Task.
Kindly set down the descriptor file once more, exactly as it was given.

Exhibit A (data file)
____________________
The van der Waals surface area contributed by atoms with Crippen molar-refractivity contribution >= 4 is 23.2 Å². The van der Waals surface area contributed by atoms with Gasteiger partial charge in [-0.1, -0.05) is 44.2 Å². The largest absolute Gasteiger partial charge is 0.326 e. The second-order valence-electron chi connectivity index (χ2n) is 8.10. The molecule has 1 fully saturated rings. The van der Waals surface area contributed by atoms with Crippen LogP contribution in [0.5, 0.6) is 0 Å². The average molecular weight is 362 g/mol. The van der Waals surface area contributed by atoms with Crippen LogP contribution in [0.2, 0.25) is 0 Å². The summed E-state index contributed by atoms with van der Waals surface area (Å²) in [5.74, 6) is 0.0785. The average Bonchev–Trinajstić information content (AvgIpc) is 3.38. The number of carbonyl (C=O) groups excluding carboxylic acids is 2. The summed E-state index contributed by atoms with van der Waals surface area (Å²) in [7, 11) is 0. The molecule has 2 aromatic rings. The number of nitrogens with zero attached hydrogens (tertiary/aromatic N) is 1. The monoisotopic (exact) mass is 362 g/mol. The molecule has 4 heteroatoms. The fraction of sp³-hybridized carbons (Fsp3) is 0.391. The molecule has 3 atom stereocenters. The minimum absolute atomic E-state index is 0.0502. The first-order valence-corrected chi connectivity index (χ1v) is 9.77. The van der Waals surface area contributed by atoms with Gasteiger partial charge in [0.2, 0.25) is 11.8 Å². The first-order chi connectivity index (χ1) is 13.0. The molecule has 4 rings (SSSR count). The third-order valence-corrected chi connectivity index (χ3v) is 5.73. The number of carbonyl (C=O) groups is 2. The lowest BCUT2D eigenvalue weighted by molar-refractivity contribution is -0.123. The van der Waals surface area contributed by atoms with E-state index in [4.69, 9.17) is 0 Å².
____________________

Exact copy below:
The van der Waals surface area contributed by atoms with Crippen molar-refractivity contribution >= 4 is 23.2 Å². The van der Waals surface area contributed by atoms with Gasteiger partial charge in [-0.1, -0.05) is 44.2 Å². The largest absolute Gasteiger partial charge is 0.326 e. The second-order valence-electron chi connectivity index (χ2n) is 8.10. The molecule has 1 fully saturated rings. The van der Waals surface area contributed by atoms with Crippen LogP contribution in [0.5, 0.6) is 0 Å². The average molecular weight is 362 g/mol. The van der Waals surface area contributed by atoms with Crippen LogP contribution in [0.2, 0.25) is 0 Å². The summed E-state index contributed by atoms with van der Waals surface area (Å²) in [5.74, 6) is 0.0785. The average Bonchev–Trinajstić information content (AvgIpc) is 3.38. The number of carbonyl (C=O) groups excluding carboxylic acids is 2. The summed E-state index contributed by atoms with van der Waals surface area (Å²) in [7, 11) is 0. The molecule has 2 aromatic rings. The number of nitrogens with zero attached hydrogens (tertiary/aromatic N) is 1. The monoisotopic (exact) mass is 362 g/mol. The molecule has 4 heteroatoms. The fraction of sp³-hybridized carbons (Fsp3) is 0.391. The molecule has 3 atom stereocenters. The minimum absolute atomic E-state index is 0.0502. The first-order valence-corrected chi connectivity index (χ1v) is 9.77. The van der Waals surface area contributed by atoms with Gasteiger partial charge in [0.2, 0.25) is 11.8 Å². The first-order chi connectivity index (χ1) is 13.0. The molecule has 4 rings (SSSR count). The third-order valence-corrected chi connectivity index (χ3v) is 5.73. The number of carbonyl (C=O) groups is 2. The lowest BCUT2D eigenvalue weighted by molar-refractivity contribution is -0.123. The van der Waals surface area contributed by atoms with E-state index in [4.69, 9.17) is 0 Å².